The cotton boom of 1840-1860 propped up the price of slaves in Virginia and Kentucky. If the secessionists had waited five more years that boom would have crested and the problem of finding work for slaves, with the Pennsylvania economy growing rapidly, would have been very perplexing.
If 5-6 slave states abolish slavery, or set up a plan to abolish slavery, the 30-10 ratio necessary to amend the constitution to abolish slavery is reachable and the debate about abolition never goes away until it passes.
 

Potomac Pride

Sergeant Major
Joined
Oct 28, 2011
Location
Georgia
austin, Though Great Britain should be rightfully recognized for its abolition of slavery in its colonial possessions and later policing of the seas against those involved in the slave trade, what that emancipation in essence amounted to was what we today would call a gov't Bailout due to the increasing economic pressures that were building and making the continued retention of slavery unprofitable.

The ongoing claims that slavery in the western hemisphere was ended "peacefully" without war are for the most part a myth. In some cases yes, but in all, no.

Edit: for clarity & typo

With a h/t to @cash , I am copying his post on this subject which can be found here. Please note the mention of Brazil which is the most frequent false example that is generally made.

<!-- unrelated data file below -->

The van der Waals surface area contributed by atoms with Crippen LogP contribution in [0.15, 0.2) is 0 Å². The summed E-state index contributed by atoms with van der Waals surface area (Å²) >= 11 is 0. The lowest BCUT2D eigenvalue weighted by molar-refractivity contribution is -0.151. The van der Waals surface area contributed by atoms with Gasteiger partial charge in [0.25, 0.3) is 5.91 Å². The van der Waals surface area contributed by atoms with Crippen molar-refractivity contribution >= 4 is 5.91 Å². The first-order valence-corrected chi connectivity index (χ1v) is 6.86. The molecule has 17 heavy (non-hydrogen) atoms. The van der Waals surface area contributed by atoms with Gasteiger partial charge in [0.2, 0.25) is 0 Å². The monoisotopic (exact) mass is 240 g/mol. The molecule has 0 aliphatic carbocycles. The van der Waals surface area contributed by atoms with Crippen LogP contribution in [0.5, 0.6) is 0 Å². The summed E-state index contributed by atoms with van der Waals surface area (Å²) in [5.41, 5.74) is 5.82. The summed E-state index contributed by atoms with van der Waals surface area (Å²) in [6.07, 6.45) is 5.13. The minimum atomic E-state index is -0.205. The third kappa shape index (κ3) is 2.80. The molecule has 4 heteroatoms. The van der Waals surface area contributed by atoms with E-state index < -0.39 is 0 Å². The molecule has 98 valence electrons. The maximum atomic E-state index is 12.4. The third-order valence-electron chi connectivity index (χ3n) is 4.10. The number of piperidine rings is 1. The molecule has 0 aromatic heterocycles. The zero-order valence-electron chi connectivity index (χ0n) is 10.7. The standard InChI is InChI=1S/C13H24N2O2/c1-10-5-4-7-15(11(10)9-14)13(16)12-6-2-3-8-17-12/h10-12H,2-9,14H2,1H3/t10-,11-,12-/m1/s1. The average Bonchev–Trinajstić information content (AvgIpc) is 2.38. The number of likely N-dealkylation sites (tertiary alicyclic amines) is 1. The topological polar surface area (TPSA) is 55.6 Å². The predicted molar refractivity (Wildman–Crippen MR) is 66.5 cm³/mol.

Yes, it's an ahistorical myth that every other country abolished slavery without a war. In the Western Hemisphere, most of the countries who abolished slavery did so as a result of a war in some way. Anyone who makes the claim that every other country got rid of slavery without a war has no idea what they're talking about. All you have to do to explode that particular nonsense is to bring up Haiti. There, they got rid of slavery by killing the slaveowners.

"From the American War of Independence to the last surrender of slavery in Brazil in the aftermath of the Paraguayan War, to virtually everything in between--Saint-Dominique, the Spanish-American Wars of Independence, the U.S. Civil War, the Ten-Years War in Cuba--slaves fought for and won their freedom in the context of war. It was in the context of war that slave men became the objects of state interest and the focus of intense competition between warring states for political loyalty and military service." [Stephanie McCurry, Confederate Reckoning: Power and Politics in the Civil War South, p. 311]